Not so much Back to the Future

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Who doesn’t remember the iconic car from Back to the Future? Or should I perhaps say the ironic car from Back to the Future,because although it couldn’t have  hoped for a better marketing tool then the movie franchise, the DeLorean DMC-12 completely failed.

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Despite it’s ultra-cool appearance  not many people actually bought a DeLorean car. They were much too expensive: Each one cost $25,000, compared with $10,000 for the average car and $18,000 for a souped-up Corvette.

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Also the wing doors weren’t that practical if you were parked between 2 cars, you couldn’t open them.

John DeLorean,the designer and the founder of the DeLorean company, grew up in Detroit and began to work for Chrysler while he was still in college. His career was a promising one.

DeLorean attended Detroit’s public grade schools, and was then accepted into Cass Technical High School, a technical high school for Detroit’s honor students, where he signed up for the electrical curriculum.

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DeLorean found the Cass experience exhilarating and he excelled at his studies. His academic record and musical talents earned him a scholarship at Lawrence Institute of Technology (now known as Lawrence Technological University), a small college in Southfield, Michigan, a suburb of Detroit, that was the alma mater of some of the automobile industry’s best engineers. At Lawrence, he excelled in the study of industrial engineering.

World War II interrupted his studies. In 1943, DeLorean was drafted for military service and served three years in the U.S. Armyand received an honorable discharge. He returned to Detroit to find his mother and siblings in economic difficulty. He worked as a draftsman for the Public Lighting Commission for a year and a half to improve his family’s financial status, then returned to Lawrence to finish his degree

He worked his way up the corporate ladder at General Motors, where he is credited with designing the GTO and the Firebird, and became a vice-president in 1972, but he left the company just a year later to pursue his own business interests. In 1978, he started the DeLorean Motor Company in Northern Ireland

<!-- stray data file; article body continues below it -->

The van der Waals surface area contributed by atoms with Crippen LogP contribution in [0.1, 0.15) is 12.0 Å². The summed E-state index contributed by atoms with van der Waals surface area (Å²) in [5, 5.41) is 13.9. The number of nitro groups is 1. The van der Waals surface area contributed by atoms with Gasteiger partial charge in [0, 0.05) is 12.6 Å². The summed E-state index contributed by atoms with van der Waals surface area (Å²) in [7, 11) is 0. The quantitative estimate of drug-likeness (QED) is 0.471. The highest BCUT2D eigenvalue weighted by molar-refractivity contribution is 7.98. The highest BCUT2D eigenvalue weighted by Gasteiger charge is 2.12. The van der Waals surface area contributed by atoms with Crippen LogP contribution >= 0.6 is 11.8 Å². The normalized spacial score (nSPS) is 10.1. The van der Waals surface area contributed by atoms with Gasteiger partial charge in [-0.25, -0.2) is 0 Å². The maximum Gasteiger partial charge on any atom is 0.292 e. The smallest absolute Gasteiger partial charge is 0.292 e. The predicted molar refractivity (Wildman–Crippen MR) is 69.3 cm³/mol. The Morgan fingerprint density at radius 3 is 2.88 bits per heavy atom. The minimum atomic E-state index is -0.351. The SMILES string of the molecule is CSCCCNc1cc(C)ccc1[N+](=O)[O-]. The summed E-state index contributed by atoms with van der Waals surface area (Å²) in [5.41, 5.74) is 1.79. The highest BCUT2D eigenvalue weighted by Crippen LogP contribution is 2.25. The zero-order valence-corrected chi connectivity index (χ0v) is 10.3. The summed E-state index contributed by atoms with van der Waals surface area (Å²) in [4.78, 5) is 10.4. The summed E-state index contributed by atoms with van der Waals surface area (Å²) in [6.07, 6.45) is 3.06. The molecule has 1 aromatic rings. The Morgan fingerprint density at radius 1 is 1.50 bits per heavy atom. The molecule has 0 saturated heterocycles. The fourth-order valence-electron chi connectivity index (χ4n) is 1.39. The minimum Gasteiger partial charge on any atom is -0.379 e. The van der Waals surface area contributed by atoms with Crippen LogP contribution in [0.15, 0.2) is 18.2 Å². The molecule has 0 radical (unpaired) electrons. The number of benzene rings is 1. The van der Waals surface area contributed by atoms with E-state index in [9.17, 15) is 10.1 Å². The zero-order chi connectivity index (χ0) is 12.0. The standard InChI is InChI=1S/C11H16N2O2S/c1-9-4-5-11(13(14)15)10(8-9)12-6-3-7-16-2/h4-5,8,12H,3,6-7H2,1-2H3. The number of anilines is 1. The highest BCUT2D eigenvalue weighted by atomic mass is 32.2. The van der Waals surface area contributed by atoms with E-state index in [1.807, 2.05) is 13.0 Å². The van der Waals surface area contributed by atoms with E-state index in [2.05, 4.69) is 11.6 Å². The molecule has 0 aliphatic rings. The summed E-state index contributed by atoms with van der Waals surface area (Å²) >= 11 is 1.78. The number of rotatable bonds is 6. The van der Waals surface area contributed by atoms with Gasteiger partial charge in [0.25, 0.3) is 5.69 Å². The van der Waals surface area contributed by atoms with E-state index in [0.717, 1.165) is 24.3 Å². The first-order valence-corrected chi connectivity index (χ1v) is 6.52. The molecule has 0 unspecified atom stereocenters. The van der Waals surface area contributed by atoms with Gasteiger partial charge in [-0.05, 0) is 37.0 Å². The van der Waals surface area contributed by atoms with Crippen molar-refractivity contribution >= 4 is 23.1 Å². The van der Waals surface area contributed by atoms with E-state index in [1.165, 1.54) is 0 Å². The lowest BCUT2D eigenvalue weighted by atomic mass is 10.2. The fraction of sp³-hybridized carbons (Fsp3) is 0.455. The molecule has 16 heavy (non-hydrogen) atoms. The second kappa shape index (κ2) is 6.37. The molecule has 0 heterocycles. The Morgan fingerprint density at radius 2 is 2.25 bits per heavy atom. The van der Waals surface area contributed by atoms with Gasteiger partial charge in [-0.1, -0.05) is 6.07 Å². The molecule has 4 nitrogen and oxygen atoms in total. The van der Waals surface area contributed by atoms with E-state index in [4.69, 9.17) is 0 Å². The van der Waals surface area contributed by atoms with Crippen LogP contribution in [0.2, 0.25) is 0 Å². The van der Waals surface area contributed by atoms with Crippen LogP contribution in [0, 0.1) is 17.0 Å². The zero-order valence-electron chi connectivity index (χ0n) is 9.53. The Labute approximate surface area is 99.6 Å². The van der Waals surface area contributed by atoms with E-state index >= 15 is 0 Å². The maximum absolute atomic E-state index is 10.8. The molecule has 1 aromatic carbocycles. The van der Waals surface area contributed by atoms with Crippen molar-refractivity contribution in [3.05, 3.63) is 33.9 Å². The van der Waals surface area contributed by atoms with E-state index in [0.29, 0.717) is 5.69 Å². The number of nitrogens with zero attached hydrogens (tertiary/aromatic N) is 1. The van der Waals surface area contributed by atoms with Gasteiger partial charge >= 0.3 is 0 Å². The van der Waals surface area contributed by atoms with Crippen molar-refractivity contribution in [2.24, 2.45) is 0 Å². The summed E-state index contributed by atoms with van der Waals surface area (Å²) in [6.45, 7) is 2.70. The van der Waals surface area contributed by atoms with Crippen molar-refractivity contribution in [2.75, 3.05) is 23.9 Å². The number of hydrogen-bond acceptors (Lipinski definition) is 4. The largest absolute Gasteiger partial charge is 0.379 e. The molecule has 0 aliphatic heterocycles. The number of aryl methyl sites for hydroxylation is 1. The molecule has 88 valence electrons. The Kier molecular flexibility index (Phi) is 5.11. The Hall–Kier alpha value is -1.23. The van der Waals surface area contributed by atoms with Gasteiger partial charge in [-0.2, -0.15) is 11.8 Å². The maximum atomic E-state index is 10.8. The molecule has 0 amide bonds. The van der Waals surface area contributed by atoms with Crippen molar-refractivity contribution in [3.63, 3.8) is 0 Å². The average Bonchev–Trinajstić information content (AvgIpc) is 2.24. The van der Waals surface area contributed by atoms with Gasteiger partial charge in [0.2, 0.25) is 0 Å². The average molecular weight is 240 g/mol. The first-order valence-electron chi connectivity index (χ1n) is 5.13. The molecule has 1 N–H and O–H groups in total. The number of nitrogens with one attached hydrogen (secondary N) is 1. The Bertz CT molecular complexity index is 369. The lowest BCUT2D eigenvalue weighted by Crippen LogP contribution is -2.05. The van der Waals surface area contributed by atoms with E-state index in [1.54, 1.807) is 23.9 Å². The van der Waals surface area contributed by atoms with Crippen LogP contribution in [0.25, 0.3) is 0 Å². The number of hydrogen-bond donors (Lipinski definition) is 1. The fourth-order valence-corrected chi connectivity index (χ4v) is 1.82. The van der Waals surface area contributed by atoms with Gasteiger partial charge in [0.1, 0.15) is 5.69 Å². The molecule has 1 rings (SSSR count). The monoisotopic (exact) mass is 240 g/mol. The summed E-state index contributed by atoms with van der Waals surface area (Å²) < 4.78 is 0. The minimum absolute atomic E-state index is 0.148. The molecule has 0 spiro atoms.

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The British government, along with investors like Johnny Carson and Sammy Davis, Jr., paid the bulk of his start-up costs—to build his dream car: the DMC-12, a sports car that was like nothing anyone had ever seen before. Its stainless-steel body was unpainted; its doors opened up, not out; it had a 130-hp Renault engine and could go from zero to 60 mph in eight seconds.

However John DeLorean got into difficulties.On October 19, 1982, he wass arrested and charged with conspiracy to obtain and distribute 55 pounds of cocaine. DeLorean was acquitted of the drug charges in August 1984, but his legal woes were only beginning.

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He soon went on trial for fraud and over the next two decades was forced to pay millions of dollars to creditors and lawyers. Nevertheless, DeLorean occupies an important place in automotive history: Thanks to its starring role in the 1985 film “Back to the Future,” his gull-wing sports car is one of the most famous cars in the world.

DeLorean was already mired in legal problems by the time  Steven Spielberg chose a DMC–12 to serve as Marty McFly’s time machine in “Back to the Future.”

Back_to_the_FutureSpielberg had originally planned to use an old refrigerator instead of a car, but had changed his mind at the last minute. (The director liked the DeLorean’s futuristic look, but more than that he was worried that young fans of the movie might accidentally get stuck in refrigerators and freezers while playing make-believe.) While the DeLorean’s instant celebrity did not do much to revive its creator’s fortunes, it granted him a permanent footnote in pop-culture history.

DeLorean died at Overlook Hospital in Summit, New Jersey from a stroke, on March 19, 2005 at age 80. He was a resident of Bedminster, New Jersey. His ashes are interred at the White Chapel Cemetery, in Troy, Michigan. His tombstone shows a depiction of his DMC-12 with the gull-wing doors open.At the request of his family, and in keeping with military tradition, he was interred with military honors for his service in World War II.

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2 thoughts on “Not so much Back to the Future

  1. Pingback: NOT SO MUCH BACK TO THE FUTURE - Collection Connections

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